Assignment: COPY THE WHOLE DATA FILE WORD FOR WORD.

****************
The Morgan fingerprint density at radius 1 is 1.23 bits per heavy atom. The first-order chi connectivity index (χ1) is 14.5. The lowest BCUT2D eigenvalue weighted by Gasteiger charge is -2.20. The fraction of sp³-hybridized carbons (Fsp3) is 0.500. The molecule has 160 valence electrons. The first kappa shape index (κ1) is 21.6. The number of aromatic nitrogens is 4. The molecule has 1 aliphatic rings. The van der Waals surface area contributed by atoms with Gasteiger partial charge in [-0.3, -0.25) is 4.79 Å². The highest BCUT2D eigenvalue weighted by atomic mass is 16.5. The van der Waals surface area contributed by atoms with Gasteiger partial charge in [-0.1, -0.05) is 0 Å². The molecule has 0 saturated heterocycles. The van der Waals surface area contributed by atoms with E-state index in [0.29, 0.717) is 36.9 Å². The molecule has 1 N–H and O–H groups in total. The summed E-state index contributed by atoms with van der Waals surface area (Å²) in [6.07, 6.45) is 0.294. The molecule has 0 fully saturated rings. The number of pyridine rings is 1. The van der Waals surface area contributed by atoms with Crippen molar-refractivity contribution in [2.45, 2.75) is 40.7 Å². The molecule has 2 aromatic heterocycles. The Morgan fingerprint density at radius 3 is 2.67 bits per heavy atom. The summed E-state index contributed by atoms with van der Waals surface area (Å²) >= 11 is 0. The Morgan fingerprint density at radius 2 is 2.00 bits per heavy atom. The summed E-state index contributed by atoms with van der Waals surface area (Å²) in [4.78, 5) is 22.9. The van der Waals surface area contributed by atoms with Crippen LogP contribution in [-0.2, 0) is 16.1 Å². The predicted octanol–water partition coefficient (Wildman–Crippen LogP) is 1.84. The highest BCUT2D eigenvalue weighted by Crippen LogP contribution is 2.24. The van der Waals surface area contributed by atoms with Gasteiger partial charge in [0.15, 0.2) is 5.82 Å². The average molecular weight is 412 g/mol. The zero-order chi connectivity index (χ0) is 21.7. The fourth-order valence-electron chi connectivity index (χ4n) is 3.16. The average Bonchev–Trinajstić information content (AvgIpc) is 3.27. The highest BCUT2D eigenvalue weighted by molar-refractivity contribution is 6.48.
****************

The Morgan fingerprint density at radius 1 is 1.23 bits per heavy atom. The first-order chi connectivity index (χ1) is 14.5. The lowest BCUT2D eigenvalue weighted by Gasteiger charge is -2.20. The fraction of sp³-hybridized carbons (Fsp3) is 0.500. The molecule has 160 valence electrons. The first kappa shape index (κ1) is 21.6. The number of aromatic nitrogens is 4. The molecule has 1 aliphatic rings. The van der Waals surface area contributed by atoms with Gasteiger partial charge in [-0.3, -0.25) is 4.79 Å². The highest BCUT2D eigenvalue weighted by atomic mass is 16.5. The van der Waals surface area contributed by atoms with Gasteiger partial charge in [-0.1, -0.05) is 0 Å². The molecule has 0 saturated heterocycles. The van der Waals surface area contributed by atoms with E-state index in [0.29, 0.717) is 36.9 Å². The molecule has 1 N–H and O–H groups in total. The summed E-state index contributed by atoms with van der Waals surface area (Å²) in [6.07, 6.45) is 0.294. The molecule has 0 fully saturated rings. The number of pyridine rings is 1. The van der Waals surface area contributed by atoms with Crippen molar-refractivity contribution in [2.45, 2.75) is 40.7 Å². The molecule has 2 aromatic heterocycles. The Morgan fingerprint density at radius 3 is 2.67 bits per heavy atom. The summed E-state index contributed by atoms with van der Waals surface area (Å²) >= 11 is 0. The Morgan fingerprint density at radius 2 is 2.00 bits per heavy atom. The summed E-state index contributed by atoms with van der Waals surface area (Å²) in [4.78, 5) is 22.9. The van der Waals surface area contributed by atoms with Crippen LogP contribution in [-0.2, 0) is 16.1 Å². The predicted octanol–water partition coefficient (Wildman–Crippen LogP) is 1.84. The highest BCUT2D eigenvalue weighted by Crippen LogP contribution is 2.24. The van der Waals surface area contributed by atoms with Gasteiger partial charge in [0.15, 0.2) is 5.82 Å². The average molecular weight is 412 g/mol. The zero-order chi connectivity index (χ0) is 21.7. The fourth-order valence-electron chi connectivity index (χ4n) is 3.16. The average Bonchev–Trinajstić information content (AvgIpc) is 3.27. The highest BCUT2D eigenvalue weighted by molar-refractivity contribution is 6.48.